Consider that treatment decisions are not built solely on high quality evidence based medicine. There may not be clinical trial evidence to support treatment or to optimize combination therapy. Drugs that commonly find favor with doctors and patients have frequently not been subjected to randomized double blind studies. This does not prevent their use by the caring physician nor does it mean that they are ineffective medications. About a third of patients claim that their medication is “not at all effective.”
(Clin Pediatri 2002;41:323-332)
This may be in part related to inadequate exploration of treatment options as well as poor compliance to the recommended therapy. It is clear that we need buy in from our patients in terms of treatment in order to achieve compliance.
The three points of the Treatment Triangle:
1) Evidence Based Medicine In Eczema:
- Topical corticosteroids
- Topical immunomodulators
- Interferon gamma
2) Treatment Based On Evidence And Clinical Experience:
- Avoid irritants
- Topical corticosteroids
- Topical immunomodulators(TIMS)
- Topical antibiotics
- Oral antibiotics
- Oral antihistamines
- Oral or IM steroids
3) Patient Preference:
Not all skin is created equal. There are variable factors contributing to eczema and it is probably a spectrum of disease involving a number of different genes in different skin types. Therefore treatment has to be tailored to each individual. The lack of compliance can be a significant factor in the response to therapy. Working with the patient preferences rather than the doctor always dictating the specifics of brands and bases can have a positive effect on outcome. A survey by the National Eczema Association shows that about 30% of patients claim that their drugs simply “not at all effective”. (Paller et al Clin Pediatric 2002;41:323-332)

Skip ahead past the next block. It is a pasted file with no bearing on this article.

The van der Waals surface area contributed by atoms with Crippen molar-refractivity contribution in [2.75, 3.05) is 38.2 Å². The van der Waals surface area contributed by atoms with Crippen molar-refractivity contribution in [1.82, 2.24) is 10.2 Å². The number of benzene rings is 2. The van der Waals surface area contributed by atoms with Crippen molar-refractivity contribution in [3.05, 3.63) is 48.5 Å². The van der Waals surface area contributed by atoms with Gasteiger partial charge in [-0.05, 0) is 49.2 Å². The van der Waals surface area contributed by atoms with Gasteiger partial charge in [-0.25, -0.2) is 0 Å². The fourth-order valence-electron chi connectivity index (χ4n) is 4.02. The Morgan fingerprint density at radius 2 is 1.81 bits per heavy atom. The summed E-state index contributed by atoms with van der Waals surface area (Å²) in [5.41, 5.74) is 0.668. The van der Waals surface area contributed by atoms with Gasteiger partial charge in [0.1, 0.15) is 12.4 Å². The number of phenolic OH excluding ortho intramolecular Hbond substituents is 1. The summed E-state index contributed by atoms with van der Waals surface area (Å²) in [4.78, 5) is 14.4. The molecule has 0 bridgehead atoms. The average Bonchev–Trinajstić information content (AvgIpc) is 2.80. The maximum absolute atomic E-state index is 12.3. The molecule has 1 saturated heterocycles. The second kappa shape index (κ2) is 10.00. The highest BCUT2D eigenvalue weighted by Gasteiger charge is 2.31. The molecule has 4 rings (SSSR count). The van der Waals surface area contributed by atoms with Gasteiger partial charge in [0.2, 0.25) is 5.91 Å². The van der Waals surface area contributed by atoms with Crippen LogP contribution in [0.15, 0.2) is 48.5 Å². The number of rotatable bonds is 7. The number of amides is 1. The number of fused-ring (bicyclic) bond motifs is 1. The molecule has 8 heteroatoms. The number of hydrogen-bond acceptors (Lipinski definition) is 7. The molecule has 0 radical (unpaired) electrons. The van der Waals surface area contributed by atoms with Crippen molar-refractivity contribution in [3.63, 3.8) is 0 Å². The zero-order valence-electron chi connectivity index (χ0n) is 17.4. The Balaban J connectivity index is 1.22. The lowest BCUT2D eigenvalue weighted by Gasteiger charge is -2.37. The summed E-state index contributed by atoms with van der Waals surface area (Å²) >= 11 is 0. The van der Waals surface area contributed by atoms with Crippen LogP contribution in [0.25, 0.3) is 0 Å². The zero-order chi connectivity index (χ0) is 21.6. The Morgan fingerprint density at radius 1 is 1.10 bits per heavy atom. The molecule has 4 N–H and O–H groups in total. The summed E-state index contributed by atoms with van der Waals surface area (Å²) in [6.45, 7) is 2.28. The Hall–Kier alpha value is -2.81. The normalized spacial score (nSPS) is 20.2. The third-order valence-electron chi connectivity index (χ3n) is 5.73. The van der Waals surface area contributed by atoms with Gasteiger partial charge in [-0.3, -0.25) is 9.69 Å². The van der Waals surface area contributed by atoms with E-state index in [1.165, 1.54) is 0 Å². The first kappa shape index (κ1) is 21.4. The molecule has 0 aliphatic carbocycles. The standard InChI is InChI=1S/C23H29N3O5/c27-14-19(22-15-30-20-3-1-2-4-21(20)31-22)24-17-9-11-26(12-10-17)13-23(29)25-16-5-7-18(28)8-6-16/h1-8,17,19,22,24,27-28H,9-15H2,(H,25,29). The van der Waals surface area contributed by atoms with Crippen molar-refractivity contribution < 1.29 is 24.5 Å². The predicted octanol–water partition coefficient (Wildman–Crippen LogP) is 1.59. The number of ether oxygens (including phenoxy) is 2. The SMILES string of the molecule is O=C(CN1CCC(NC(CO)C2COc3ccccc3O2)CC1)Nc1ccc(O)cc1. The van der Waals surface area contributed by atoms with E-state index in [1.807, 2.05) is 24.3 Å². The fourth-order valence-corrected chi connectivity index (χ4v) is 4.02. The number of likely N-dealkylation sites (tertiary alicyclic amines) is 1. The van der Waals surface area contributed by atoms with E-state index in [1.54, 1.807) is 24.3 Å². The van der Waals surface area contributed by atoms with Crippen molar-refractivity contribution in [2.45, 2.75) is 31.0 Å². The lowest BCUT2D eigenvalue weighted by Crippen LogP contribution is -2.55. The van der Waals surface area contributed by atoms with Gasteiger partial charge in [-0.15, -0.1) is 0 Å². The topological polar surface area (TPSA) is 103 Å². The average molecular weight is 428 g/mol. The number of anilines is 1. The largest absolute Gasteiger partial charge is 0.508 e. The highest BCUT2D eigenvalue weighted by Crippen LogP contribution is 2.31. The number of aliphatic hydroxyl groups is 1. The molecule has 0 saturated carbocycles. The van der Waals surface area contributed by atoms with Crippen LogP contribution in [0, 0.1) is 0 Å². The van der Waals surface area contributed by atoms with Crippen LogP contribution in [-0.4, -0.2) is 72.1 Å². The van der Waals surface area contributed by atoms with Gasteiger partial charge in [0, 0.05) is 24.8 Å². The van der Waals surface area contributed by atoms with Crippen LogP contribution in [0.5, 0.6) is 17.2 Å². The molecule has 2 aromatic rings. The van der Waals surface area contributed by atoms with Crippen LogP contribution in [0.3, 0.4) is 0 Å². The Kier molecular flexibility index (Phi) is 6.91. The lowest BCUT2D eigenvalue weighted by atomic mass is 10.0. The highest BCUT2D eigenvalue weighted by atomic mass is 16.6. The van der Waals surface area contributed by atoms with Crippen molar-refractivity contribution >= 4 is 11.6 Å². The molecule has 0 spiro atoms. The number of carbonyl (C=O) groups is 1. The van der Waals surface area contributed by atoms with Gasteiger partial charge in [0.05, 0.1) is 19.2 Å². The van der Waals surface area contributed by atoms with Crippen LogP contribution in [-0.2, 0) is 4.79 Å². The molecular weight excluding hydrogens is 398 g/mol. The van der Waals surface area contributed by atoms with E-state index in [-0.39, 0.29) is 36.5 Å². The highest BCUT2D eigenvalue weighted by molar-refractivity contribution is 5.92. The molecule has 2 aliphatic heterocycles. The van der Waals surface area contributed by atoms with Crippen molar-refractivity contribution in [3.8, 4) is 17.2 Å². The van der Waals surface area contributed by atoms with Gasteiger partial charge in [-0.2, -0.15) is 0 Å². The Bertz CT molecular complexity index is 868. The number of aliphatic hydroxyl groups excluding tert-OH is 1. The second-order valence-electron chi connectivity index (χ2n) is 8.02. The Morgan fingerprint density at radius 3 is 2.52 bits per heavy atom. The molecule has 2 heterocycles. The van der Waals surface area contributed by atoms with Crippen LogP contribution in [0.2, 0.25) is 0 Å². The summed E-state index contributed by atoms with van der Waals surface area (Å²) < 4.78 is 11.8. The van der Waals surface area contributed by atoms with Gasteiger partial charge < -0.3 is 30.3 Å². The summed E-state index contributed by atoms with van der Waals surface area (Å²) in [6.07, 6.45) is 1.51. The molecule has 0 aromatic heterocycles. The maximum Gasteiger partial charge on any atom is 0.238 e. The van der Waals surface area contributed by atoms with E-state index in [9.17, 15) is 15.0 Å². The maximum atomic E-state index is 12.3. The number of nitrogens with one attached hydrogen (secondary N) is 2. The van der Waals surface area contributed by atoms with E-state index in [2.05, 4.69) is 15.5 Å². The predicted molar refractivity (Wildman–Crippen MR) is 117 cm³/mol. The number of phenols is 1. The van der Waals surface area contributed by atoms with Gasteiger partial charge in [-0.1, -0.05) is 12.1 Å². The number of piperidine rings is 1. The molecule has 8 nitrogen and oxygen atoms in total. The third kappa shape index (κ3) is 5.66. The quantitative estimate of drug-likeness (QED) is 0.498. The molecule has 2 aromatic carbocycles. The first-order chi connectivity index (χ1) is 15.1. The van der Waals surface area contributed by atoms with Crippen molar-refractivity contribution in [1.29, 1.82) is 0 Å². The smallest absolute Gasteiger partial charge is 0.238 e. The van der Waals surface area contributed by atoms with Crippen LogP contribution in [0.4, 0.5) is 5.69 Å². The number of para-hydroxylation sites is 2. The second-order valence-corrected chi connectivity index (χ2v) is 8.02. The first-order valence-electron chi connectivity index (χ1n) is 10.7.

Moisturizers and cleansers:
Some are unable to tolerate sticky moisturizers and other find that some will cause itching or burning from certain brands. Some have preferences for certain cleansers.
There is variable response to the same strength corticosteroid or base.
A large minority of patients have a fear of cortisone. Most of these do not have personal experience of side effects but it is rather a fear of thinning the skin and concerns about systemic effects. Some patients will have developed thinning of the skin or will experience purpura. These side effects are real and have developed as a result of inappropriate use of the medication. Either the drug was too strong, used in the wrong location or simply too much used for too long.
These medications are steroid free. Cost may inhibit some potential users. The quantity of the these products used by the patient diminishes with improvement of the condition.
Past experience may determine what seems to be the most effective antihistamine for some patients. Extra sensitivity to sedation or jobs that require an early start may be considerations as to the type and dose of antihistamines.
The antibiotics used have good anti-staphylococcal activity. There are no studies clearly showing benefits but clinically these drugs are found to be useful in calming down stubborn eczema.
It is important to discuss side effects in detail with patients.